"During my time, the kind of superheroes that kids see today, we didn't have. The Lone Ranger and Superman were my favourites. As time passed, generations grew up with different kind of superheroes. This (the show) is an attempt to combine the two generations," said the 74-year-old, who has three grandchildren.

"Astra and the kids meet a lot of aliens, and at the end of the day, there is always a message that superheroes teach while trying to overcome the evil forces."

The Indian society also has many evils and villains. Which ones does the actor, who starred in "Pink" - a film which deals with crime against women and more - want to get rid of?

"Some of the evil stuff like poverty, and try to make India a clean nation and try to get rid of some of the ailments that we have in the society," said the Padma Vibhushan awardee, who has been creating awareness on health issues, including Hepatitis and Tuberculosis.

So, does he have any make in India dream?

"We keep making movies. We are doing animated films, doing music and television. All are made in India in our creative field. That's good," said Amitabh, who is associated with Prime Minister Narendra Modi's 'Swachh Bharat Mission'.

Hailing the animation industry of India, he said: "We have a tremendous animation talent in this country. A lot of the work in Hollywood comes from here in India. They got a lot of talent from here. I am proud of the fact that we have the talent here which matches anything that is best in the world."

(Natalia Ningthoujam can be contacted at natalia.n@ians.in)

--IANS

nn/bg

(This story has not been edited by Business Standard staff and is auto-generated from a syndicated feed.)

image
Business Standard
177 22

We never work to cause a revolution: Amitabh Bachchan

He gave the Hindi its own 'angry young man', became the 'Shahenshah' of and revolutionised television with his game show "Kaun Banega Crorepati". Megastar says he doesn't work to cause a revolution.

The star has been a phenomenon for almost five decades and has been entertaining movie buffs with his films like "Zanjeer", "Abhimaan", "Deewaar", "Sholay", "Don", "Shahenshah", "Paa" and "Piku".

The National Award-winning actor, known for his tall personality and deep baritone, has now lent his voice to a mythical hero - Astra the Immortal in the new superhero animated series "Astra Force".

Another revolutionary step?

"We never work because we are going to cause a revolution. We work because we enjoy doing something and hope people like it," Amitabh, who believes that when people do something different there is always an apprehension, told IANS over phone from Mumbai.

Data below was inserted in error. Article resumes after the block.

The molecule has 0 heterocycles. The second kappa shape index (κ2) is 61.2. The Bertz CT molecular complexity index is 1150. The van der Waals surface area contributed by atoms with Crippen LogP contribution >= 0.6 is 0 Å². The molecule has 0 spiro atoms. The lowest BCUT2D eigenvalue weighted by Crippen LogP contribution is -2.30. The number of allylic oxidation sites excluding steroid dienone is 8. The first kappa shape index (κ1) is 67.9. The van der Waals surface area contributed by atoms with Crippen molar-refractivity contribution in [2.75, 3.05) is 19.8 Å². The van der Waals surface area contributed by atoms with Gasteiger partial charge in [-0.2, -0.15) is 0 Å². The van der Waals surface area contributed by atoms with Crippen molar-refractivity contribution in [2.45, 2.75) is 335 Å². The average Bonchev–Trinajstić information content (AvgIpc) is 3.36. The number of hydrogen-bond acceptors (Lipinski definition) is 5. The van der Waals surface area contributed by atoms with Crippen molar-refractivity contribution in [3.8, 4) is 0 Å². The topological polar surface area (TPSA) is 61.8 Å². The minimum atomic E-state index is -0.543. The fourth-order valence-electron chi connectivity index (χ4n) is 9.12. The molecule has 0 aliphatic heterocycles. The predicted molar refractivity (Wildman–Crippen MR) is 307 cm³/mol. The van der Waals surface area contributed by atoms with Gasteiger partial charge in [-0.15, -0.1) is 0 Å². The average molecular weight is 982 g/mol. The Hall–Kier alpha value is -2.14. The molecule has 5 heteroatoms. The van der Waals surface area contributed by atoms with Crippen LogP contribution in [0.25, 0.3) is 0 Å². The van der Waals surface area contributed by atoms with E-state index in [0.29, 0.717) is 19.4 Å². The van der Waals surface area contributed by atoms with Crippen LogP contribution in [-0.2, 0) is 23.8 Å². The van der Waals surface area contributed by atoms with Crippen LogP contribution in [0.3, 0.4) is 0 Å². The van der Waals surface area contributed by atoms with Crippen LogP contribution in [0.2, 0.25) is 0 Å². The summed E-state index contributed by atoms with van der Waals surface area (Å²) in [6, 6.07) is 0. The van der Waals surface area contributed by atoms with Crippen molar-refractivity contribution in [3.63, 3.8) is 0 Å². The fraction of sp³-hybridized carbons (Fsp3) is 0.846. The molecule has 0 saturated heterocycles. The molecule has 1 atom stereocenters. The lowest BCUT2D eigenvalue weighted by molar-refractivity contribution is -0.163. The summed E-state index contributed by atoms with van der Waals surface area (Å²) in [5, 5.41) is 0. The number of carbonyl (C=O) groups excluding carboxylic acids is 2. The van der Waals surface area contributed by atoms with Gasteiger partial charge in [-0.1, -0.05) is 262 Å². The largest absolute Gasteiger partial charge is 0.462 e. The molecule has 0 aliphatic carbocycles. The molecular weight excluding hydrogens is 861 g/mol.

"Graphic India wanted to design me as one of the characters. The look of the superhero was with my characteristics and facial features and therefore, I said if facial features are mine, they should carry my voice as well. And so, I did the voice-over," he added.

The animation series by Graphic India and Disney Channel, is a funny and fast paced, action-adventure series which tells the stories of the adventures of 8-year-old brother and sister Neal and Tara. They accidentally awaken Astra the Immortal from his long hibernation.

"During my time, the kind of superheroes that kids see today, we didn't have. The Lone Ranger and Superman were my favourites. As time passed, generations grew up with different kind of superheroes. This (the show) is an attempt to combine the two generations," said the 74-year-old, who has three grandchildren.

"Astra and the kids meet a lot of aliens, and at the end of the day, there is always a message that superheroes teach while trying to overcome the evil forces."

The Indian society also has many evils and villains. Which ones does the actor, who starred in "Pink" - a film which deals with crime against women and more - want to get rid of?

"Some of the evil stuff like poverty, and try to make India a clean nation and try to get rid of some of the ailments that we have in the society," said the Padma Vibhushan awardee, who has been creating awareness on health issues, including Hepatitis and Tuberculosis.

So, does he have any make in India dream?

"We keep making movies. We are doing animated films, doing music and television. All are made in India in our creative field. That's good," said Amitabh, who is associated with Prime Minister Narendra Modi's 'Swachh Bharat Mission'.

Hailing the animation industry of India, he said: "We have a tremendous animation talent in this country. A lot of the work in Hollywood comes from here in India. They got a lot of talent from here. I am proud of the fact that we have the talent here which matches anything that is best in the world."

(Natalia Ningthoujam can be contacted at natalia.n@ians.in)

--IANS

nn/bg

(This story has not been edited by Business Standard staff and is auto-generated from a syndicated feed.)

image
Business Standard
177 22